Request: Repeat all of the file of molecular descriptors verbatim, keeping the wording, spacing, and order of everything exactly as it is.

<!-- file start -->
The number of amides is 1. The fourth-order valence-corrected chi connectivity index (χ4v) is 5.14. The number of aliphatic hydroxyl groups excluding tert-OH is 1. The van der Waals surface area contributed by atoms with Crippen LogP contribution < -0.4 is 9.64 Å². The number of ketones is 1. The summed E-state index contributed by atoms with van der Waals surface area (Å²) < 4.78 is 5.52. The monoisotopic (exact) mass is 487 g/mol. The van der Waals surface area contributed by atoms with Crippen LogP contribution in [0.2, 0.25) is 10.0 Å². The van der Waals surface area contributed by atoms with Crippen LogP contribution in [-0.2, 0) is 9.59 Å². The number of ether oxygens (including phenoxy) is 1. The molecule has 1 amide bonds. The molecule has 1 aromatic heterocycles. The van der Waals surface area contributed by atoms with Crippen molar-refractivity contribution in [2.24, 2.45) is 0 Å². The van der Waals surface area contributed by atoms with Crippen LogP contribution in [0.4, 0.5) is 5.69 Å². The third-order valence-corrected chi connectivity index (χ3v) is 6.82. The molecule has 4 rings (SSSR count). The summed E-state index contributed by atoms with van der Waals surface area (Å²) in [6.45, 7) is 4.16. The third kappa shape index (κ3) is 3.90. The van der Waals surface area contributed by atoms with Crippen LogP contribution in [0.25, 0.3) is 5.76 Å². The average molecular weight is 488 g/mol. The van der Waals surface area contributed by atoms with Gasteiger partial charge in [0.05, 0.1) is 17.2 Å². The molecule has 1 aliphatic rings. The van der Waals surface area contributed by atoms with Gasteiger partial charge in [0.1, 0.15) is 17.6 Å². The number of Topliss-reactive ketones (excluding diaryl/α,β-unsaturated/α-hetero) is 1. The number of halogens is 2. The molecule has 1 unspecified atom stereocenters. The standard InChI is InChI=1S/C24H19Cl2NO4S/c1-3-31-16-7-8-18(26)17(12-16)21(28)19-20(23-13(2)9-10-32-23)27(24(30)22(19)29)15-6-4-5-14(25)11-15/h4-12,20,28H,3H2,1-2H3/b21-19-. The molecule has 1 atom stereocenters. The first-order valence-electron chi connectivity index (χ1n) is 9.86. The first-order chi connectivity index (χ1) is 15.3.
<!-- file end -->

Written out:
The number of amides is 1. The fourth-order valence-corrected chi connectivity index (χ4v) is 5.14. The number of aliphatic hydroxyl groups excluding tert-OH is 1. The van der Waals surface area contributed by atoms with Crippen LogP contribution < -0.4 is 9.64 Å². The number of ketones is 1. The summed E-state index contributed by atoms with van der Waals surface area (Å²) < 4.78 is 5.52. The monoisotopic (exact) mass is 487 g/mol. The van der Waals surface area contributed by atoms with Crippen LogP contribution in [0.2, 0.25) is 10.0 Å². The van der Waals surface area contributed by atoms with Crippen LogP contribution in [-0.2, 0) is 9.59 Å². The number of ether oxygens (including phenoxy) is 1. The molecule has 1 amide bonds. The molecule has 1 aromatic heterocycles. The van der Waals surface area contributed by atoms with Crippen molar-refractivity contribution in [2.24, 2.45) is 0 Å². The van der Waals surface area contributed by atoms with Crippen LogP contribution in [0.4, 0.5) is 5.69 Å². The third-order valence-corrected chi connectivity index (χ3v) is 6.82. The molecule has 4 rings (SSSR count). The summed E-state index contributed by atoms with van der Waals surface area (Å²) in [6.45, 7) is 4.16. The third kappa shape index (κ3) is 3.90. The van der Waals surface area contributed by atoms with Crippen LogP contribution in [0.25, 0.3) is 5.76 Å². The average molecular weight is 488 g/mol. The van der Waals surface area contributed by atoms with Gasteiger partial charge in [0.05, 0.1) is 17.2 Å². The molecule has 1 aliphatic rings. The van der Waals surface area contributed by atoms with Gasteiger partial charge in [0.1, 0.15) is 17.6 Å². The number of Topliss-reactive ketones (excluding diaryl/α,β-unsaturated/α-hetero) is 1. The number of halogens is 2. The molecule has 1 unspecified atom stereocenters. The standard InChI is InChI=1S/C24H19Cl2NO4S/c1-3-31-16-7-8-18(26)17(12-16)21(28)19-20(23-13(2)9-10-32-23)27(24(30)22(19)29)15-6-4-5-14(25)11-15/h4-12,20,28H,3H2,1-2H3/b21-19-. The molecule has 1 atom stereocenters. The first-order valence-electron chi connectivity index (χ1n) is 9.86. The first-order chi connectivity index (χ1) is 15.3.